Financing

What Are The Tax Ramifications When Selling Your Home?

home loanWhat are the tax ramifications when selling your home?  The current law enacted in 1997, states that if you have owned and lived in your primary residence for two of the last five years, you can exclude up to $250,000 in profit if you are single, or up to $500,000 if you are married and file jointly. However, Congress did included additional legislation for three situations in which the ruling might be modified: 1)change in employment 2) health reasons or 3) unforeseen circumstances.

Change in Employment:  If your new place of employment is at least 50 miles further from the home being sold than was the former place of employment, then the homeowner can take a proportionate exclusion of gain.  For instance, if the homeowner owned the home for only one year, then the homeowner would be entitled to exclude one half of either the $250,000 or the $500,000 exclusions, depending upon the marital and tax filing of the taxpayer. Employment is defined as “the commencement of employment with a new employer, the continuation of employment with the same employer, or the commencement or continuation of self-employment.

Health Reasons:  If your Doctor recommends a change of residence for reasons of health, this is considered a safe harbor.  According to the IRS, “if the taxpayer’s primary reason for the sale is 1) to obtain, provide or facilitate the diagnosis, cure, mitigation, or treatment of disease, illness or injury or 2) to obtain or provide medical or personal care for a qualified individual suffering from a disease, illness or injury”.  A  “qualified individual” includes family members who are in need of medical assistance away from the principal residence.

Unforeseen Circumstances:  The IRS has determined the following events as “safe harbors”, with the condition that these events involve the taxpayer, his/her spouse, co-owner or a member of the taxpayer’s household.

  • death
  • being terminated from employment and eligible for unemployment compensation
  • a change in job status that results in the taxpayer being unable to pay the mortgage and reasonable basic living expenses for the taxpayer’s household
  • divorce or legal separation
  • multiple births resulting from the same pregnancy
  • involuntary conversion of the property
  • destruction of the property because of man-made disaster, an act of war or terrorism

The IRS has kept the “safe harbor” door open by allowing the IRS Commissioner the right to expand these 7 items should the need arise or in response to a particular situation involving a specific taxpayer.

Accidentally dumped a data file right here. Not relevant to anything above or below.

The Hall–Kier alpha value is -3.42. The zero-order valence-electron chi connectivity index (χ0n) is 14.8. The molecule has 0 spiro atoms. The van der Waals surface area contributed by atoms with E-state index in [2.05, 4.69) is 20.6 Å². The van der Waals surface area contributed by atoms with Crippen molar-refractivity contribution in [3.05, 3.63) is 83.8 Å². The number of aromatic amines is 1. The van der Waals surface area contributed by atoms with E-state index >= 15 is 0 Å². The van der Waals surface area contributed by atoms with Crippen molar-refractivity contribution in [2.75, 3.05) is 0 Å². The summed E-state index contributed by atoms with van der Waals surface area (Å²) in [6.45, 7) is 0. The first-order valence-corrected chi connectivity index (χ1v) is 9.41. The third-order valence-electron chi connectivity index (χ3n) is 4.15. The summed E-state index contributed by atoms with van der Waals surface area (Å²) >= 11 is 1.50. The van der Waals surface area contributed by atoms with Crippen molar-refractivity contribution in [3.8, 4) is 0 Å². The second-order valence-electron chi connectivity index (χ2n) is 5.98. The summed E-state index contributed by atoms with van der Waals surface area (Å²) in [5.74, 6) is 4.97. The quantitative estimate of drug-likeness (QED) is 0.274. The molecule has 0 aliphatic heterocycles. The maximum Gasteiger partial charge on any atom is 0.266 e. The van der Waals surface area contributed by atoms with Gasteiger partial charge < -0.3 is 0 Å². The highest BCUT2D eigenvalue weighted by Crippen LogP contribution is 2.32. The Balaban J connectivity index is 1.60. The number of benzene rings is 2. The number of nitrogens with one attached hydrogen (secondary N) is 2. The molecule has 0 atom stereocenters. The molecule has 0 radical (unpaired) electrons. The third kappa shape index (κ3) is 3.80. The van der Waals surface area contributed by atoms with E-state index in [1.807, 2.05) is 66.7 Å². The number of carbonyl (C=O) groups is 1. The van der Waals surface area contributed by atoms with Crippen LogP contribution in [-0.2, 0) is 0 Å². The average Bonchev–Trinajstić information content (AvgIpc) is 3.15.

Taxpayers who believe they are entitled to claim an exemption should immediately consult with their tax adviser before they sell.

Share

What is a Qualified Mortgage?

Online HomesOn January 10, 2014, the Consumer Financial Protection Bureau placed into effect the new Ability-to-Pay rule. This new rule amends regulation Z under the authority of the Dodd-Frank financial industry reform. It requires mortgage lenders to consider the consumer’s ability to repay home loans before extending them credit.  There is also a category of loans, called “Qualified Mortgages”, that limit how much of a home buyer’s income can go towards debt.

A lender is presumed to have met the “ability-to-pay” requirements if the lender makes a Qualified Mortgage. A Qualified Mortgage must meet certain requirements and and cannot have certain risk features such as:

  • An “interest-only” period, when you pay only the interest without paying down the principal.
  • “Negative amortization”, when the loan principal increases over time, even though you are making payments.
  • “Balloon payments”, which are larger-than-usual payments paid at the end of the loan term.  However, these are allowed in some cases.
  • Loan terms that are longer than 30 years.   
  • Generally your monthly debt, including your mortgage, cannot exceed more than 43% of your monthly pre-tax income (there are some exceptions).
  • Qualified Mortgages don’t allow lenders to charge excessive upfront points and fees, and have limits on discount points.

The highlights above were provided by the Consumer Financial Protection Bureau and the Federal Reserve.  More information can be found at http://www.consumerfinance.gov and http://www.federal reserve.gov.

 

Share

Getting Private Mortgage Insurance Removed From Your Loan

It’s no fun paying a monthly PMI (private mortgage insurance) premium on your loan.  But PMI can generally be removed once you have 20% equity in your home.  If you closed on your home on or after July 29, 1999, federal law provides two ways for you to remove PMI from your loan…automatically or by request.